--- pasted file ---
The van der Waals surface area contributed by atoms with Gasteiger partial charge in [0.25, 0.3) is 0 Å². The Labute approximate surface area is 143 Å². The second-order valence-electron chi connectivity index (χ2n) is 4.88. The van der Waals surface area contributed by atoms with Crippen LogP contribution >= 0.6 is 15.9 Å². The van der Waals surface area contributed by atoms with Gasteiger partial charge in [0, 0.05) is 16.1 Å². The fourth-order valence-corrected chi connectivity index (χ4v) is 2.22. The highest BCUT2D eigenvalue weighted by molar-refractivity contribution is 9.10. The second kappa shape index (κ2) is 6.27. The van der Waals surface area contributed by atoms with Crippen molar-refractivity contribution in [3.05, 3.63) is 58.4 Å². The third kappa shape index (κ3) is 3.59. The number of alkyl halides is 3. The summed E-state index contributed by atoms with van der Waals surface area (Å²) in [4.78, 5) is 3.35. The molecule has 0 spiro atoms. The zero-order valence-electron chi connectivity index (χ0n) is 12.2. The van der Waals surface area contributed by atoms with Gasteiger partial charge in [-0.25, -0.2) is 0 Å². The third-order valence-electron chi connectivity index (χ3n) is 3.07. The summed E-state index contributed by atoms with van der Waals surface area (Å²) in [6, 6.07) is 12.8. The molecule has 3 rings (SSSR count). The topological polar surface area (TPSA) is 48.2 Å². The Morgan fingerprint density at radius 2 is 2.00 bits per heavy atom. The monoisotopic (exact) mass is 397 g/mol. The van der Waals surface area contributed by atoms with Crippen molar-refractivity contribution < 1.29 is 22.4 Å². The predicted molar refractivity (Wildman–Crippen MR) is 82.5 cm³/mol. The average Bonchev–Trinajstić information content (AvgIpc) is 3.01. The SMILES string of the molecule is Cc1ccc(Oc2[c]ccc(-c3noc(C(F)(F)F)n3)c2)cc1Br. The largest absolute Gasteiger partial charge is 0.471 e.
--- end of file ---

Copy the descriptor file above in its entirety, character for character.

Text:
The van der Waals surface area contributed by atoms with Gasteiger partial charge in [0.25, 0.3) is 0 Å². The Labute approximate surface area is 143 Å². The second-order valence-electron chi connectivity index (χ2n) is 4.88. The van der Waals surface area contributed by atoms with Crippen LogP contribution >= 0.6 is 15.9 Å². The van der Waals surface area contributed by atoms with Gasteiger partial charge in [0, 0.05) is 16.1 Å². The fourth-order valence-corrected chi connectivity index (χ4v) is 2.22. The highest BCUT2D eigenvalue weighted by molar-refractivity contribution is 9.10. The second kappa shape index (κ2) is 6.27. The van der Waals surface area contributed by atoms with Crippen molar-refractivity contribution in [3.05, 3.63) is 58.4 Å². The third kappa shape index (κ3) is 3.59. The number of alkyl halides is 3. The summed E-state index contributed by atoms with van der Waals surface area (Å²) in [4.78, 5) is 3.35. The molecule has 0 spiro atoms. The zero-order valence-electron chi connectivity index (χ0n) is 12.2. The van der Waals surface area contributed by atoms with Gasteiger partial charge in [-0.25, -0.2) is 0 Å². The third-order valence-electron chi connectivity index (χ3n) is 3.07. The summed E-state index contributed by atoms with van der Waals surface area (Å²) in [6, 6.07) is 12.8. The molecule has 3 rings (SSSR count). The topological polar surface area (TPSA) is 48.2 Å². The Morgan fingerprint density at radius 2 is 2.00 bits per heavy atom. The monoisotopic (exact) mass is 397 g/mol. The van der Waals surface area contributed by atoms with Crippen molar-refractivity contribution < 1.29 is 22.4 Å². The predicted molar refractivity (Wildman–Crippen MR) is 82.5 cm³/mol. The average Bonchev–Trinajstić information content (AvgIpc) is 3.01. The SMILES string of the molecule is Cc1ccc(Oc2[c]ccc(-c3noc(C(F)(F)F)n3)c2)cc1Br. The largest absolute Gasteiger partial charge is 0.471 e.